Set in Stone: Olson House

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Olson family has owned limestone house near Courtland for entire 139 year history

By Cynthia Scheer Telescope News

European houses made of stone are 400-500 years old, Larry Olson said, so the fact that the estimated 139-year-old house he owns near Ada Lutheran Church is still in good shape shouldn’t be an impressive feat.

The two-story home, which has stayed in the Olson family through the generations, has been added onto, but the original stone portion remains mostly unchanged, Olson said. “The house has been in my family since 1876,” he said.

“I don’t know if it was built by my great-grandfather [Andrew Olson] or if my great-great-grandfather [Olaf Anderson] had it built for them.” Olson said Andrew Olson purchased 160 acres of land for $500.

The government gave Civil War veterans “patents” of 160 acres of land, and if they moved away, the land was sold. Andrew Olson made a permanent home on his parcel of land, which is descendants have continued to call home.

Eldon Larson, of Belleville, said that nearly a century ago the home’s main level had a kitchen and living room while the two rooms upstairs were bedrooms. His wife, Agnes, was born and raised in the house, which is located a half mile west and a half mile north of Ada Lutheran Church. She is a sister to Bertil Olson, Larry Olson’s father.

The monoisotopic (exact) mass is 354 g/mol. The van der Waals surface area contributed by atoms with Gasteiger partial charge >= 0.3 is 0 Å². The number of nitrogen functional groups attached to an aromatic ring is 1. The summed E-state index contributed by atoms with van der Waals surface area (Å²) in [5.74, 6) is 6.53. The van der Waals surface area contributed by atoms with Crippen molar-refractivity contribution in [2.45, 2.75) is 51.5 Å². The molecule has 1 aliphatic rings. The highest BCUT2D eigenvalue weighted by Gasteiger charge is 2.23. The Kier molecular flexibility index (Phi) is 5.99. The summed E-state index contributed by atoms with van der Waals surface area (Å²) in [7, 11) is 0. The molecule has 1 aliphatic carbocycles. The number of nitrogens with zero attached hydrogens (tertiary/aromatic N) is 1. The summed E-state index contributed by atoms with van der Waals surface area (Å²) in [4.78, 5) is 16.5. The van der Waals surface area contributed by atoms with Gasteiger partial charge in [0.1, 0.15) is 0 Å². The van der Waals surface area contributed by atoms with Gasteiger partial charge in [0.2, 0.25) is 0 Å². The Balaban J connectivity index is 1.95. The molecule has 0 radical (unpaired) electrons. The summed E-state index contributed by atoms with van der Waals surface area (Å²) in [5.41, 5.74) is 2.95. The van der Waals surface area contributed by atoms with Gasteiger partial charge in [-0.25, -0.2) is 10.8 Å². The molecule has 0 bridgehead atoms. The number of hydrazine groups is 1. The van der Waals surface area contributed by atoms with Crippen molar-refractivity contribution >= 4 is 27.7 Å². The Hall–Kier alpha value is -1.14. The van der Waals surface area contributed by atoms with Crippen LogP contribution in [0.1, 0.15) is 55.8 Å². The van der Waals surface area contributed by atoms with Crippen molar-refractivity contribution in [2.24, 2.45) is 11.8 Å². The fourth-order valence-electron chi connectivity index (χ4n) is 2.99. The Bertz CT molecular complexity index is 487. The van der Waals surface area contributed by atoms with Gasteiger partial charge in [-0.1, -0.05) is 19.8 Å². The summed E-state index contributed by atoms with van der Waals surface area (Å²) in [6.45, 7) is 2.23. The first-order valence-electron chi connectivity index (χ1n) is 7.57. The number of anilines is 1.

As Olson tells it, Andrew Olson, the home’s first owner, died in his upper 40s and his wife, Christina, kept it until her death three years later. The couple’s sons owned the property and farmed the 160 acres that have always gone with the house until one of the sons, Richard Olson – Agnes and Bertil’s father – bought the others out.

Upon Richard’s death, Bertil received the property. Olson, who grew up in the stone house, has owned it since his father’s death in 1989. He lives in Hebron, Neb., but stays at the rock house on occasion.

He said some tuckpointing, or mortar repair work, was done between the home’s stones about 10 years ago because some stones were beginning to chip away. The rest of the home’s original part, which houses four bedrooms now, is intact, Olson said.

“It’s a legacy,” he said of the home that has been in his family for more than a century. “It’s something I want my children to carry on.”

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